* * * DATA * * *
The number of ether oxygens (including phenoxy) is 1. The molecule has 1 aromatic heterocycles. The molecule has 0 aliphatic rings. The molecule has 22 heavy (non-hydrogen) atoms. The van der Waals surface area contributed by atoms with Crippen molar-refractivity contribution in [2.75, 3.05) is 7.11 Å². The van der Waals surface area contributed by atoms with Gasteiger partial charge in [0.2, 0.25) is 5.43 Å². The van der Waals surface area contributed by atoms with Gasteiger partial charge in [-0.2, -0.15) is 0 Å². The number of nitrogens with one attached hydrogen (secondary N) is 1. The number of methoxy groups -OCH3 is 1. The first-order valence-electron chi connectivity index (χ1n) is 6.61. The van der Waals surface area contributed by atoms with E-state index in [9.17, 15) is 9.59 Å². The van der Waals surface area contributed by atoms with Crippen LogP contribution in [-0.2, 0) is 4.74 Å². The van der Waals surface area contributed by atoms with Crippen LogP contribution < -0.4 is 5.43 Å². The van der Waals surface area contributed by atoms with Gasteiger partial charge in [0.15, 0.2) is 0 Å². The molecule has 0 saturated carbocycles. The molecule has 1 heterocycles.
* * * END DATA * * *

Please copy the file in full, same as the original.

The number of ether oxygens (including phenoxy) is 1. The molecule has 1 aromatic heterocycles. The molecule has 0 aliphatic rings. The molecule has 22 heavy (non-hydrogen) atoms. The van der Waals surface area contributed by atoms with Crippen molar-refractivity contribution in [2.75, 3.05) is 7.11 Å². The van der Waals surface area contributed by atoms with Gasteiger partial charge in [0.2, 0.25) is 5.43 Å². The van der Waals surface area contributed by atoms with Gasteiger partial charge in [-0.2, -0.15) is 0 Å². The number of nitrogens with one attached hydrogen (secondary N) is 1. The number of methoxy groups -OCH3 is 1. The first-order valence-electron chi connectivity index (χ1n) is 6.61. The van der Waals surface area contributed by atoms with E-state index in [9.17, 15) is 9.59 Å². The van der Waals surface area contributed by atoms with Crippen LogP contribution in [-0.2, 0) is 4.74 Å². The van der Waals surface area contributed by atoms with Crippen LogP contribution < -0.4 is 5.43 Å². The van der Waals surface area contributed by atoms with Gasteiger partial charge in [0.15, 0.2) is 0 Å². The molecule has 0 saturated carbocycles. The molecule has 1 heterocycles.